Submit Manuscript  

Article Details

Endothelin-1 Actions on Vascular Smooth Muscle Cell Functions As a Target for the Prevention of Atherosclerosis

[ Vol. 6 , Issue. 3 ]


Peter J. Little, Melanie E. Ivey and Narin Osman   Pages 195 - 203 ( 9 )


The formation and progression of atherosclerotic plaques followed by rupture, thrombus formation and vessel blockage leads to ischemic tissue damage and the clinical condition underlying most cardiovascular disease. Therapeutic agents for the prevention of atherosclerosis have all targeted epidemiologically-identified and relatively easily measured risk factors (e.g. lipids and blood pressure). This strategy has proven somewhat effective but is of less than optimal efficacy as rates of cardiovascular disease remain high. Treatment targeting the mechanisms of atherosclerosis in the vessel wall is a conceptually attractive proposition to complement the risk factor directed strategy. Vascular smooth muscle cells (VSMC) are the major cellular component of the vascular media and migration and proliferation leads to the formation of the neointima the development of which renders the vessels particularly sensitive to atherosclerosis. Numerous hormones and growth factors act on VSMC to cause migration, proliferation and the secretion of extracellular matrix and modulation or dysfunction of these processes is the most likely cause of atherosclerosis. Endothelin-1 (ET-1) is a 21 amino acid peptide that acts on 7 transmembrane G protein coupled receptors to elicit a plethora of responses that can modulate the behaviour of VSMCs and thus impact on the development of atherosclerosis. ET-1 is elevated in atherosclerotic plaques. People with diabetes have accelerated atherosclerosis and also show elevated plasma levels of ET-1. This review addresses the actions of ET-1 on VSMC and the signalling pathways through which it mediates its effects as the latter represent potential therapeutic targets for the prevention of atherosclerosis.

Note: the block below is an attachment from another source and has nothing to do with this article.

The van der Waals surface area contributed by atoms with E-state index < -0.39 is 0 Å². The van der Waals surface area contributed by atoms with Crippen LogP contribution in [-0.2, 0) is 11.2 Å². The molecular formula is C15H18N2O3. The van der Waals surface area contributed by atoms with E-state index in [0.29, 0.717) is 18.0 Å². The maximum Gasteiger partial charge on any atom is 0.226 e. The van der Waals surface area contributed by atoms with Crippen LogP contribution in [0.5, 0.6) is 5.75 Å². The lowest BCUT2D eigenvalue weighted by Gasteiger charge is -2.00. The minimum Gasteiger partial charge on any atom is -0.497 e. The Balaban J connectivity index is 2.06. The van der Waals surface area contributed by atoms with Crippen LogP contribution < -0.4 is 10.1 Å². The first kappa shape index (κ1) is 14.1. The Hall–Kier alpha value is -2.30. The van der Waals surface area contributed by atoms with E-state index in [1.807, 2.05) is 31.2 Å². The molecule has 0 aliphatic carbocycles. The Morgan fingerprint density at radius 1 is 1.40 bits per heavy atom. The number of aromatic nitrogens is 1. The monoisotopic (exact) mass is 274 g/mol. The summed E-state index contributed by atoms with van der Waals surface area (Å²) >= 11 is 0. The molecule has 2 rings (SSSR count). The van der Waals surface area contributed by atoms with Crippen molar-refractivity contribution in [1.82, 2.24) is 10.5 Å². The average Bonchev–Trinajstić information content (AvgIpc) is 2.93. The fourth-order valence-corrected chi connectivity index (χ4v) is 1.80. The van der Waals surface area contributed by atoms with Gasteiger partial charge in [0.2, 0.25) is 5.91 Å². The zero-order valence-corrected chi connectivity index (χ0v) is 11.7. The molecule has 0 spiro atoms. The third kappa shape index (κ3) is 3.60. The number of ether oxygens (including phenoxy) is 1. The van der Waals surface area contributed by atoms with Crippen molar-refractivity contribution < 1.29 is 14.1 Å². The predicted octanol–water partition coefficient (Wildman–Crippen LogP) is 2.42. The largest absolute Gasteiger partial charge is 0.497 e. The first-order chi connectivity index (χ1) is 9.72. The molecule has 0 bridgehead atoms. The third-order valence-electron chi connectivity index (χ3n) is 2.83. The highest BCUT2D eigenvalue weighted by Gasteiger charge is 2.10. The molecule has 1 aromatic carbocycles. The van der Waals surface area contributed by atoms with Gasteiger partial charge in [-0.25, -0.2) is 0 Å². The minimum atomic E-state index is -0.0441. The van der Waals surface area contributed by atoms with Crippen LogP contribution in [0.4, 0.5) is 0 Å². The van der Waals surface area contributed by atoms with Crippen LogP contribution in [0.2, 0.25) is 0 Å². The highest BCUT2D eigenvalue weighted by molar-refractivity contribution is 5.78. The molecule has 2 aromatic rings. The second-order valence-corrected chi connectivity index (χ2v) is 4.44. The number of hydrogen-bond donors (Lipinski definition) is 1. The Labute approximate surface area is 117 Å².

Endothelin-1, vascular smooth muscle cell, atherosclerosis, cell signaling


Cell Biology of Diabetes Laboratory,Division of Vascular Biology, Baker Heart Research Institute, St.Kilda Rd Central, PO Box 6492, Melbourne, Victoria 8008, Australia.

Read Full-Text article